Now Accepting American Indian Health Program for Addiction Treatment
Native American youth are twice as likely to develop a substance addiction than their counterparts in other ethnic groups. In fact, they generally begin abusing drugs and alcohol at least one year before they do. Addiction help is available and accessible. Let’s discuss how the American Indian Health Program can play a role in your lifelong recovery from addiction.
What is the American Indian Health Program?
The state of Arizona has resources for obtaining the medical and mental health care its residents need. Let’s go over some basic information about this program first. It’s called the Arizona Health Care Cost Containment System (AHCCCS).
The Arizona Health Care Cost Containment System is a health insurance plan that the state of Arizona pays for. The state bases your monthly premium payments on your income level. Some Arizona residents may not have to pay a monthly premium at all.
The state plan encompasses a small collection of insurance programs for residents to choose from. For example, American Indian Health Program (AIHP) is one of these choices. Its purpose is to basically facilitate the medical needs of its members. They cover medically necessary services, as well as preventative and behavioral health services. They cover addiction treatment, as well.
American Indian Health Program
Recovery in Motion is proud to partner with AIHP in the addiction treatment of its members. If you need addiction help and are already a member of the AIHP, contact us at 833.418.1070. We’ll get a little bit of information from you, first. Then we’ll work with the program directly. You can begin focusing on your recovery immediately.
You may already be on the AHCCCS plan but need to move to the American Indian Health Program. If so, you can choose one of three options to do so.
- Online: healthearizonaplus.gov
- Phone: 602.417.7100 for Maricopa County residents
800.962.6690 for residents outside of Maricopa County
Call Center Hours: Monday-Friday, 7:00am to 6:00pm
Subject: AHCCCS Administration/DMS/OCARE/Enrollment
Why is the American Indian Health Program Important?
According to the Substance Abuse and Mental Health Services Administration (SAMSHA), the rate of addiction is highest among American Indians. School systems are 70 percent more likely to recognize emotional disturbances among American Indian children, which often leads to addiction. Additionally, the rate of suicide among Native Indians is 2.5 times higher than the national average for native male adolescents between 15 and 24.
With these solemn facts in mind, it’s certainly no surprise that addiction treatment is a glaring need among these populations. SAMSHA says that between 2003 and 2011, American Indians “were more likely to need alcohol or illicit drug use treatment than persons of other groups by age, gender, poverty level, and rural/urban residents.”
Several complex factors lead to addiction in American Indians. Some of these include genetics, loss of culture, and socioeconomic factors. “The socioeconomic picture for many tribes is bleak,” says the National Institute of Alcohol and Alcohol Abuse. “Unemployment rates are high, school completion rates are low, and basic support systems are underdeveloped.”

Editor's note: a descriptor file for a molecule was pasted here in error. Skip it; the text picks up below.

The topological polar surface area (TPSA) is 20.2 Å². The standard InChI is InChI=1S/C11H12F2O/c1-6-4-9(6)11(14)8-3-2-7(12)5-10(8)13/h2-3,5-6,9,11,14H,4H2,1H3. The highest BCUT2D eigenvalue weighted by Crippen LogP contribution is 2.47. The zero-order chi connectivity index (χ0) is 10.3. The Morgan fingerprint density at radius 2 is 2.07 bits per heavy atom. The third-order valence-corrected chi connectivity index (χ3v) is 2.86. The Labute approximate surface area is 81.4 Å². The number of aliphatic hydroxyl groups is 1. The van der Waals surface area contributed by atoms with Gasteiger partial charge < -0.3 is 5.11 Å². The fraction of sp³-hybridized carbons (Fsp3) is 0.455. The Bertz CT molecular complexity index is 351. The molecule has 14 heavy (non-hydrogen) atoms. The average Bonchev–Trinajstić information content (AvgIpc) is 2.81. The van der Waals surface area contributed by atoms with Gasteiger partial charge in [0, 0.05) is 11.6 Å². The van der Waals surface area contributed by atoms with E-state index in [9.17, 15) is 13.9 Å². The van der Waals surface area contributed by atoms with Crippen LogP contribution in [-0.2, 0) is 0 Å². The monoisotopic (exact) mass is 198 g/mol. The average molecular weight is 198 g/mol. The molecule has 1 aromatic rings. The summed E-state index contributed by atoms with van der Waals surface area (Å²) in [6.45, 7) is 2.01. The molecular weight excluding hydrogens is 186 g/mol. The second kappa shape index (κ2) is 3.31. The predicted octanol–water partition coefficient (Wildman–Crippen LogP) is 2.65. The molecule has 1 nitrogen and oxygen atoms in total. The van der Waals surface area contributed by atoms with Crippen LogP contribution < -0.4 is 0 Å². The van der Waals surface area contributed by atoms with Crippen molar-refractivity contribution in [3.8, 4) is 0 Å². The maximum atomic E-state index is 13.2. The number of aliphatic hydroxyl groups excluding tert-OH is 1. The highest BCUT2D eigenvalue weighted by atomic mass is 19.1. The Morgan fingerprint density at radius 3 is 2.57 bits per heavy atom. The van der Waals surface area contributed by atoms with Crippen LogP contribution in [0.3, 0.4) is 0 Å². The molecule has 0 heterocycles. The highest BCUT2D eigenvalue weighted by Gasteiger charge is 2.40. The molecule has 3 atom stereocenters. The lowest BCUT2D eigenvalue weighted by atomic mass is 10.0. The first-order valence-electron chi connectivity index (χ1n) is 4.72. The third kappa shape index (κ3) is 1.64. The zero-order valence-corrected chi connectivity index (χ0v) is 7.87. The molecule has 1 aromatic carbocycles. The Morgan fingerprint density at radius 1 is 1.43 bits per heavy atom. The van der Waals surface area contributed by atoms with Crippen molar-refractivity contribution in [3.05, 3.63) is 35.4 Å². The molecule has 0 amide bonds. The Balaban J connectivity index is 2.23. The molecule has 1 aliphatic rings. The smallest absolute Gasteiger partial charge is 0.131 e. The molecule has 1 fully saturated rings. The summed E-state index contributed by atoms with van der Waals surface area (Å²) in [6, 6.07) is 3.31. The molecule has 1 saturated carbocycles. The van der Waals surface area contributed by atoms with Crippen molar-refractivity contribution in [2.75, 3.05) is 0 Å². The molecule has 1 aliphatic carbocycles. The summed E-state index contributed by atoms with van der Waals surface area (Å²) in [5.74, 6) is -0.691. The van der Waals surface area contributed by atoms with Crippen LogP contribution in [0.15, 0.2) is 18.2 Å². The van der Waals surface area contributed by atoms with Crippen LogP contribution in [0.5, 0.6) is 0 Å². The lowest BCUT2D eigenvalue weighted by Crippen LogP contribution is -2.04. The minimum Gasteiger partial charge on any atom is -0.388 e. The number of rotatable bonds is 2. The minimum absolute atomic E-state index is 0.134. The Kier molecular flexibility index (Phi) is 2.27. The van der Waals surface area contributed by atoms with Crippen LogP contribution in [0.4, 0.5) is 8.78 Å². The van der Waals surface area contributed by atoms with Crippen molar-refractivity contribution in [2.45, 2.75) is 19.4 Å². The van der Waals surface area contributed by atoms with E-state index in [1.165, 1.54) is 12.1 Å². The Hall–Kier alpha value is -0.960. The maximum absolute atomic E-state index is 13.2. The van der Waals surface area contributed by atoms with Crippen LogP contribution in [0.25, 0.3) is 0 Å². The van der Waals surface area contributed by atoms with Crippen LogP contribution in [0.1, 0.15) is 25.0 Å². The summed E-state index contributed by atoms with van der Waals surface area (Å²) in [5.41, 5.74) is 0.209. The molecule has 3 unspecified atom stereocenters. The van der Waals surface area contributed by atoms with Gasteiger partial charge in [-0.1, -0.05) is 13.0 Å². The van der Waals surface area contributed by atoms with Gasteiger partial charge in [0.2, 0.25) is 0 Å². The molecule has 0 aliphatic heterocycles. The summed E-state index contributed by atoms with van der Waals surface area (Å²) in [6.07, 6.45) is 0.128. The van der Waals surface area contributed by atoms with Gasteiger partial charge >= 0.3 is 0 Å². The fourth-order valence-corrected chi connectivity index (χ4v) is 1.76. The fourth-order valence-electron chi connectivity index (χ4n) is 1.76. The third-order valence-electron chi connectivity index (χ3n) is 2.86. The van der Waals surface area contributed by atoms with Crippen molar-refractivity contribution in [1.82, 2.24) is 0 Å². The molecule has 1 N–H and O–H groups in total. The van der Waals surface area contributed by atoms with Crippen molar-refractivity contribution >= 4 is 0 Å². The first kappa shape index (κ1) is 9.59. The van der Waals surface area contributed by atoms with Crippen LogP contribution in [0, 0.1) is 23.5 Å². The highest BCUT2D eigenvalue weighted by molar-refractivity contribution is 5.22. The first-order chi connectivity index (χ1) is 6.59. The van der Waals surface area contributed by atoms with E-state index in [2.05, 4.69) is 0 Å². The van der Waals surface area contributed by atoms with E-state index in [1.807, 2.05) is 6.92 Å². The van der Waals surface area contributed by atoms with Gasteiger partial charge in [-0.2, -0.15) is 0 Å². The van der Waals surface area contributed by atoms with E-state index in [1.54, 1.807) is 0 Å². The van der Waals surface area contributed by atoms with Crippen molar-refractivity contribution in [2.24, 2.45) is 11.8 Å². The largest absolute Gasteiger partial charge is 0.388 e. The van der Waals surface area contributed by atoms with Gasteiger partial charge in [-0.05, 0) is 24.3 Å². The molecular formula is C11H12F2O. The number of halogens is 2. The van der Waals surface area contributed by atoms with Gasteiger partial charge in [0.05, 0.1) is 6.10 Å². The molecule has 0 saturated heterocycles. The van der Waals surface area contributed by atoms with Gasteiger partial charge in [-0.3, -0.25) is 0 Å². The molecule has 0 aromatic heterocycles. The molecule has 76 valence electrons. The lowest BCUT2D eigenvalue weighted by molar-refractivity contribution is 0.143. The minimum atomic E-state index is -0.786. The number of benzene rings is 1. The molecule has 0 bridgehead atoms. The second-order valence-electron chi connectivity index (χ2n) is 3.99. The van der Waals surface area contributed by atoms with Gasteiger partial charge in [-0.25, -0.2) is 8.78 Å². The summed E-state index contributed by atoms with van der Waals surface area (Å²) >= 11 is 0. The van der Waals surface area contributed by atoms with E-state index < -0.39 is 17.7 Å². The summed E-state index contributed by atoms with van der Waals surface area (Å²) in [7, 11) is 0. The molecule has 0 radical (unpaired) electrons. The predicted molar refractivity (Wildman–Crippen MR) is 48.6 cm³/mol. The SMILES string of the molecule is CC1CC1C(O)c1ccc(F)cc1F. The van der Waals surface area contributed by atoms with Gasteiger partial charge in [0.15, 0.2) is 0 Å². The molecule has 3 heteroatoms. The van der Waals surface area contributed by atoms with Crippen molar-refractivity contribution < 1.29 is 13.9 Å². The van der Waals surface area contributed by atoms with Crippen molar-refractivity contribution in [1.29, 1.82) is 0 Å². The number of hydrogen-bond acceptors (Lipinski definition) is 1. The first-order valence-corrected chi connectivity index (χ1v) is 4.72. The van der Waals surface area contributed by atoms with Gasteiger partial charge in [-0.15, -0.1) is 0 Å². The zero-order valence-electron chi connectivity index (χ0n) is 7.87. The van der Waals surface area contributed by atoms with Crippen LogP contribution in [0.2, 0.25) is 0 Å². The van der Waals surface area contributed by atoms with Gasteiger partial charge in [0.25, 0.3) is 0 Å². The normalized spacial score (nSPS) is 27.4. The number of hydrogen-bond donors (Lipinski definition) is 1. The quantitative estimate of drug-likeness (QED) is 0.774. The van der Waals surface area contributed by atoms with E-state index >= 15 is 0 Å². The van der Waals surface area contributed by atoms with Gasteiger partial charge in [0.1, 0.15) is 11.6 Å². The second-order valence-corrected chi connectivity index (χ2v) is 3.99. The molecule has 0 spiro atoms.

These challenges can certainly hinder efforts to recover. However, programs are available to help American Indians overcome their addiction. These programs are generally accessible to Native Americans at all income levels. The overall good news is that regardless of the root cause of the addiction, you can overcome this disease.
There’s no way to cure it, but like diabetes and asthma, you can maintain it for a lifetime. Countless Indian Americans live a happy, healthy, and purposeful life in recovery. For that reason, the American Indian Health Program makes addiction treatment accessible for Native Americans who don’t have the resources to pay for it on their own.
Addiction Treatment for American Indians
Addiction treatment plans encompass all aspects of the person: mind, body, and spirit. We start with physiological stabilization. In other words, as your body adjusts to functioning without substances, we carefully monitor its response. If complications arise, then our medical staff is standing by with evidence-based medications to keep our patients safe and comfortable.
After physical stabilization, mental health addiction treatment becomes the focus. This includes individual counseling, group counseling, family counseling, life skills, and much more. During treatment, patients chiefly learn to effectively communicate, cope with cravings, and live a healthy lifestyle. Following treatment, patients have an aftercare plan that they prepared. It generally becomes key in maintaining your sobriety outside of treatment.
Making the decision to get healthy can certainly feel overwhelming at first. At the present time, just start by taking one step at a time. There will be a moment in your life of recovery in which you look back on this time fondly. You’ll realize that it was all worth it.
If you’re ready to take back your life, it’s not too late. Resources are available and treatment is possible. Take the first step today.
 “American Indian Health Program (AIHP) (Health Plan ID #999998).” AHCCCS, www.azahcccs.gov/AmericanIndians/AIHP/.
 “Drug Abuse & Native American Indian Youth.” Dodging Bullets, dodgingbullets.org/drug-abuse-native-american-indian-youth/.
 Soergel, Andrew. “The States Where the Most Native Americans Live.” U.S. News & World Report, U.S. News & World Report, 29 Nov. 2019, www.usnews.com/news/best-states/articles/2019-11-29/california-arizona-oklahoma-where-most-native-americans-live.
 “Urban Indian Health Program: Fact Sheets.” Newsroom, Oct. 2018, www.ihs.gov/newsroom/factsheets/uihp/.